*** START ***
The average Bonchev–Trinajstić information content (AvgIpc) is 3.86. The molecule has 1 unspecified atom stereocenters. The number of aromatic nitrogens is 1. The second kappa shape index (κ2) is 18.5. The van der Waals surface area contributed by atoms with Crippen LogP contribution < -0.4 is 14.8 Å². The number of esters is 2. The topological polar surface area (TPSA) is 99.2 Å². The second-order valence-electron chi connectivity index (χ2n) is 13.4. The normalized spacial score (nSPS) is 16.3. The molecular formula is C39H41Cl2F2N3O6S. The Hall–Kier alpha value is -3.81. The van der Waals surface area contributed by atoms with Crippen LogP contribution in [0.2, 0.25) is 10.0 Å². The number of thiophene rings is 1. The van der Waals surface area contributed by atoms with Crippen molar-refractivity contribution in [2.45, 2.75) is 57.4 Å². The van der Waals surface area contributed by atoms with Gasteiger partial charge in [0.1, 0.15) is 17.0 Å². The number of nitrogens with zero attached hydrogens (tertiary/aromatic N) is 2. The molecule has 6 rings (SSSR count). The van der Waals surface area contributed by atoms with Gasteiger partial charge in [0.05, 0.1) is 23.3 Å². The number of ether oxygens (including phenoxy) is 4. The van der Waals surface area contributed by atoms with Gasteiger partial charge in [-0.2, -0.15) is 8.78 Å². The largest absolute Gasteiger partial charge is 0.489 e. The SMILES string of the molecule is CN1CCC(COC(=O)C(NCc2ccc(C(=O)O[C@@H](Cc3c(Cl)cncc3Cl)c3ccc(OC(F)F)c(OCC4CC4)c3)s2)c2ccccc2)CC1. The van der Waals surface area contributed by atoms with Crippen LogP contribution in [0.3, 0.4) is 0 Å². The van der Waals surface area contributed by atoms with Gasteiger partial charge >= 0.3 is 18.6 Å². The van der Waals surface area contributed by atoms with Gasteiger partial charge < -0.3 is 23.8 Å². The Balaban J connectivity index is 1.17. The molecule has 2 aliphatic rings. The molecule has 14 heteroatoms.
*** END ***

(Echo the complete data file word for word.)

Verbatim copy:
The average Bonchev–Trinajstić information content (AvgIpc) is 3.86. The molecule has 1 unspecified atom stereocenters. The number of aromatic nitrogens is 1. The second kappa shape index (κ2) is 18.5. The van der Waals surface area contributed by atoms with Crippen LogP contribution < -0.4 is 14.8 Å². The number of esters is 2. The topological polar surface area (TPSA) is 99.2 Å². The second-order valence-electron chi connectivity index (χ2n) is 13.4. The normalized spacial score (nSPS) is 16.3. The molecular formula is C39H41Cl2F2N3O6S. The Hall–Kier alpha value is -3.81. The van der Waals surface area contributed by atoms with Crippen LogP contribution in [0.2, 0.25) is 10.0 Å². The number of thiophene rings is 1. The van der Waals surface area contributed by atoms with Crippen molar-refractivity contribution in [2.45, 2.75) is 57.4 Å². The van der Waals surface area contributed by atoms with Gasteiger partial charge in [0.1, 0.15) is 17.0 Å². The number of nitrogens with zero attached hydrogens (tertiary/aromatic N) is 2. The molecule has 6 rings (SSSR count). The van der Waals surface area contributed by atoms with Gasteiger partial charge in [0.05, 0.1) is 23.3 Å². The number of ether oxygens (including phenoxy) is 4. The van der Waals surface area contributed by atoms with Gasteiger partial charge in [-0.2, -0.15) is 8.78 Å². The largest absolute Gasteiger partial charge is 0.489 e. The SMILES string of the molecule is CN1CCC(COC(=O)C(NCc2ccc(C(=O)O[C@@H](Cc3c(Cl)cncc3Cl)c3ccc(OC(F)F)c(OCC4CC4)c3)s2)c2ccccc2)CC1. The van der Waals surface area contributed by atoms with Crippen LogP contribution in [0.3, 0.4) is 0 Å². The van der Waals surface area contributed by atoms with Gasteiger partial charge >= 0.3 is 18.6 Å². The van der Waals surface area contributed by atoms with Gasteiger partial charge < -0.3 is 23.8 Å². The Balaban J connectivity index is 1.17. The molecule has 2 aliphatic rings. The molecule has 14 heteroatoms.